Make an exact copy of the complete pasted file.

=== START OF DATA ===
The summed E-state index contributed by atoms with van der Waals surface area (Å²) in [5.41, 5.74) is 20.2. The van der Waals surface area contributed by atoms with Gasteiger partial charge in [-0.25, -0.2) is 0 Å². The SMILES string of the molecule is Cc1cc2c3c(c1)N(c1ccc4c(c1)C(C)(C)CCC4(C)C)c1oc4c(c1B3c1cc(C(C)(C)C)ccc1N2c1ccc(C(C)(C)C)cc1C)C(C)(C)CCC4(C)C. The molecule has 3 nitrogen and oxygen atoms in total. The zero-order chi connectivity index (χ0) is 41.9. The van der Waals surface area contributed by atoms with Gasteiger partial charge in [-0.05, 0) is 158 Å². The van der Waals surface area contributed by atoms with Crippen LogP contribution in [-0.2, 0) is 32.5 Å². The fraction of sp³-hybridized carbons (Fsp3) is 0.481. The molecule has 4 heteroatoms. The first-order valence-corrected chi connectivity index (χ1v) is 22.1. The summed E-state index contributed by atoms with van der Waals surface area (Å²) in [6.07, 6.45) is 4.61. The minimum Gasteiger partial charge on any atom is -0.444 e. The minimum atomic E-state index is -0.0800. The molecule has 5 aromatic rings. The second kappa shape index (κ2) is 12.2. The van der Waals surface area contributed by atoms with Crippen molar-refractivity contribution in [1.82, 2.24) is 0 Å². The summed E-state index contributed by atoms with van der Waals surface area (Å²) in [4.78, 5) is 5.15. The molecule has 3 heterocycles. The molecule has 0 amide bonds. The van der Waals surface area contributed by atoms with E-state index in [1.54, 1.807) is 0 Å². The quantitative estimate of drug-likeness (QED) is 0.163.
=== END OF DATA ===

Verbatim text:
The summed E-state index contributed by atoms with van der Waals surface area (Å²) in [5.41, 5.74) is 20.2. The van der Waals surface area contributed by atoms with Gasteiger partial charge in [-0.25, -0.2) is 0 Å². The SMILES string of the molecule is Cc1cc2c3c(c1)N(c1ccc4c(c1)C(C)(C)CCC4(C)C)c1oc4c(c1B3c1cc(C(C)(C)C)ccc1N2c1ccc(C(C)(C)C)cc1C)C(C)(C)CCC4(C)C. The molecule has 3 nitrogen and oxygen atoms in total. The zero-order chi connectivity index (χ0) is 41.9. The van der Waals surface area contributed by atoms with Gasteiger partial charge in [-0.05, 0) is 158 Å². The van der Waals surface area contributed by atoms with Crippen LogP contribution in [-0.2, 0) is 32.5 Å². The fraction of sp³-hybridized carbons (Fsp3) is 0.481. The molecule has 4 heteroatoms. The first-order valence-corrected chi connectivity index (χ1v) is 22.1. The summed E-state index contributed by atoms with van der Waals surface area (Å²) in [6.07, 6.45) is 4.61. The minimum Gasteiger partial charge on any atom is -0.444 e. The minimum atomic E-state index is -0.0800. The molecule has 5 aromatic rings. The second kappa shape index (κ2) is 12.2. The van der Waals surface area contributed by atoms with Crippen molar-refractivity contribution in [1.82, 2.24) is 0 Å². The summed E-state index contributed by atoms with van der Waals surface area (Å²) in [4.78, 5) is 5.15. The molecule has 3 heterocycles. The molecule has 0 amide bonds. The van der Waals surface area contributed by atoms with E-state index in [1.54, 1.807) is 0 Å². The quantitative estimate of drug-likeness (QED) is 0.163.